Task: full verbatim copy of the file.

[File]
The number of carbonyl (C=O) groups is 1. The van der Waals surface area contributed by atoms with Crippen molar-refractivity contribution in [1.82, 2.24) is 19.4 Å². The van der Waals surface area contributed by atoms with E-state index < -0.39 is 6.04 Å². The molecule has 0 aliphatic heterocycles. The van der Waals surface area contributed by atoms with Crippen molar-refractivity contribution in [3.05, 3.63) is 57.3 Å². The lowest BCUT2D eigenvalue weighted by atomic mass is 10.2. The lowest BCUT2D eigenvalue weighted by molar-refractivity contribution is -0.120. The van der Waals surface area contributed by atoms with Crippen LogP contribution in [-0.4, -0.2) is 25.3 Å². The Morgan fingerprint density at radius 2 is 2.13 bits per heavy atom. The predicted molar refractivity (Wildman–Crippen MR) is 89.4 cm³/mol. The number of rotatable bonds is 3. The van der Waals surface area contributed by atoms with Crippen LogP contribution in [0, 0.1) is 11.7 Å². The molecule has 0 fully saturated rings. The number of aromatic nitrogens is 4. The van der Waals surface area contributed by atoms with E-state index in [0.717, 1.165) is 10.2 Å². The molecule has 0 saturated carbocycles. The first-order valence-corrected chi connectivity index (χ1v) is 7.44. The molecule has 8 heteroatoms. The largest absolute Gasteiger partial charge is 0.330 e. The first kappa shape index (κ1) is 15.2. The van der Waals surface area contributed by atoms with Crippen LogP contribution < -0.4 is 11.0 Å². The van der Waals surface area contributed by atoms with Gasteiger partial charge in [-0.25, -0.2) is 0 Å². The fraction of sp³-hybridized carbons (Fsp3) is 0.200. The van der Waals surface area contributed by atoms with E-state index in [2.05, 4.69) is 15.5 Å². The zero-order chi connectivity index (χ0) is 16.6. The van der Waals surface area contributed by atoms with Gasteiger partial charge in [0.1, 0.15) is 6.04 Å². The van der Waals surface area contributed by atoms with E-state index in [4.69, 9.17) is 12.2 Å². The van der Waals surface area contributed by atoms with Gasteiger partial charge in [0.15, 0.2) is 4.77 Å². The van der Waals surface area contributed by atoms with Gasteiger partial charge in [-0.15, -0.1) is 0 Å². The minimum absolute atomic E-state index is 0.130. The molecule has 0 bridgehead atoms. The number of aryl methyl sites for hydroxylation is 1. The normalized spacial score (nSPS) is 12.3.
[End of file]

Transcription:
The number of carbonyl (C=O) groups is 1. The van der Waals surface area contributed by atoms with Crippen molar-refractivity contribution in [1.82, 2.24) is 19.4 Å². The van der Waals surface area contributed by atoms with E-state index < -0.39 is 6.04 Å². The molecule has 0 aliphatic heterocycles. The van der Waals surface area contributed by atoms with Crippen molar-refractivity contribution in [3.05, 3.63) is 57.3 Å². The lowest BCUT2D eigenvalue weighted by atomic mass is 10.2. The lowest BCUT2D eigenvalue weighted by molar-refractivity contribution is -0.120. The van der Waals surface area contributed by atoms with Crippen LogP contribution in [-0.4, -0.2) is 25.3 Å². The Morgan fingerprint density at radius 2 is 2.13 bits per heavy atom. The predicted molar refractivity (Wildman–Crippen MR) is 89.4 cm³/mol. The number of rotatable bonds is 3. The van der Waals surface area contributed by atoms with Crippen LogP contribution in [0, 0.1) is 11.7 Å². The molecule has 0 fully saturated rings. The number of aromatic nitrogens is 4. The van der Waals surface area contributed by atoms with E-state index in [0.717, 1.165) is 10.2 Å². The molecule has 0 saturated carbocycles. The first-order valence-corrected chi connectivity index (χ1v) is 7.44. The molecule has 8 heteroatoms. The largest absolute Gasteiger partial charge is 0.330 e. The first kappa shape index (κ1) is 15.2. The van der Waals surface area contributed by atoms with Crippen LogP contribution < -0.4 is 11.0 Å². The van der Waals surface area contributed by atoms with Gasteiger partial charge in [-0.25, -0.2) is 0 Å². The fraction of sp³-hybridized carbons (Fsp3) is 0.200. The van der Waals surface area contributed by atoms with E-state index in [2.05, 4.69) is 15.5 Å². The zero-order chi connectivity index (χ0) is 16.6. The van der Waals surface area contributed by atoms with Gasteiger partial charge in [0.1, 0.15) is 6.04 Å². The van der Waals surface area contributed by atoms with E-state index in [4.69, 9.17) is 12.2 Å². The van der Waals surface area contributed by atoms with Gasteiger partial charge in [0.15, 0.2) is 4.77 Å². The van der Waals surface area contributed by atoms with Gasteiger partial charge in [-0.15, -0.1) is 0 Å². The minimum absolute atomic E-state index is 0.130. The molecule has 0 bridgehead atoms. The number of aryl methyl sites for hydroxylation is 1. The normalized spacial score (nSPS) is 12.3.